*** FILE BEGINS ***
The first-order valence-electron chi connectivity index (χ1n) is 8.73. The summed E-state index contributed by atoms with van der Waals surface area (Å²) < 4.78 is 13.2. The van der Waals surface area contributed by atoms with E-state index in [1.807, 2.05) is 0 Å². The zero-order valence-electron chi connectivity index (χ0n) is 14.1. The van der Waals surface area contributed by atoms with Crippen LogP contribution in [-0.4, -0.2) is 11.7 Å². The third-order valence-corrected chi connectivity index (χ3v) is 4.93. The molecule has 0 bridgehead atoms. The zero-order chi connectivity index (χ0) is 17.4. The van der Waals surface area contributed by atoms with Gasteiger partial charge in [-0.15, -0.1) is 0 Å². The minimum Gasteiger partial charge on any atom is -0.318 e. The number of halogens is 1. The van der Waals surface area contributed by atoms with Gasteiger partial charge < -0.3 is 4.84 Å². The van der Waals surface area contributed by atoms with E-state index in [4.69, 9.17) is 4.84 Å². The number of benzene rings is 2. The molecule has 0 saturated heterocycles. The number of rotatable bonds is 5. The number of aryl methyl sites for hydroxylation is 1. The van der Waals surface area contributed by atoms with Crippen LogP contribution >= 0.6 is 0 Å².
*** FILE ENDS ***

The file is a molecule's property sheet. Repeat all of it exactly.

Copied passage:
The first-order valence-electron chi connectivity index (χ1n) is 8.73. The summed E-state index contributed by atoms with van der Waals surface area (Å²) < 4.78 is 13.2. The van der Waals surface area contributed by atoms with E-state index in [1.807, 2.05) is 0 Å². The zero-order valence-electron chi connectivity index (χ0n) is 14.1. The van der Waals surface area contributed by atoms with Crippen LogP contribution in [-0.4, -0.2) is 11.7 Å². The third-order valence-corrected chi connectivity index (χ3v) is 4.93. The molecule has 0 bridgehead atoms. The zero-order chi connectivity index (χ0) is 17.4. The van der Waals surface area contributed by atoms with Gasteiger partial charge in [-0.15, -0.1) is 0 Å². The minimum Gasteiger partial charge on any atom is -0.318 e. The number of halogens is 1. The van der Waals surface area contributed by atoms with Gasteiger partial charge < -0.3 is 4.84 Å². The van der Waals surface area contributed by atoms with E-state index in [4.69, 9.17) is 4.84 Å². The number of benzene rings is 2. The molecule has 0 saturated heterocycles. The number of rotatable bonds is 5. The number of aryl methyl sites for hydroxylation is 1. The van der Waals surface area contributed by atoms with Crippen LogP contribution >= 0.6 is 0 Å².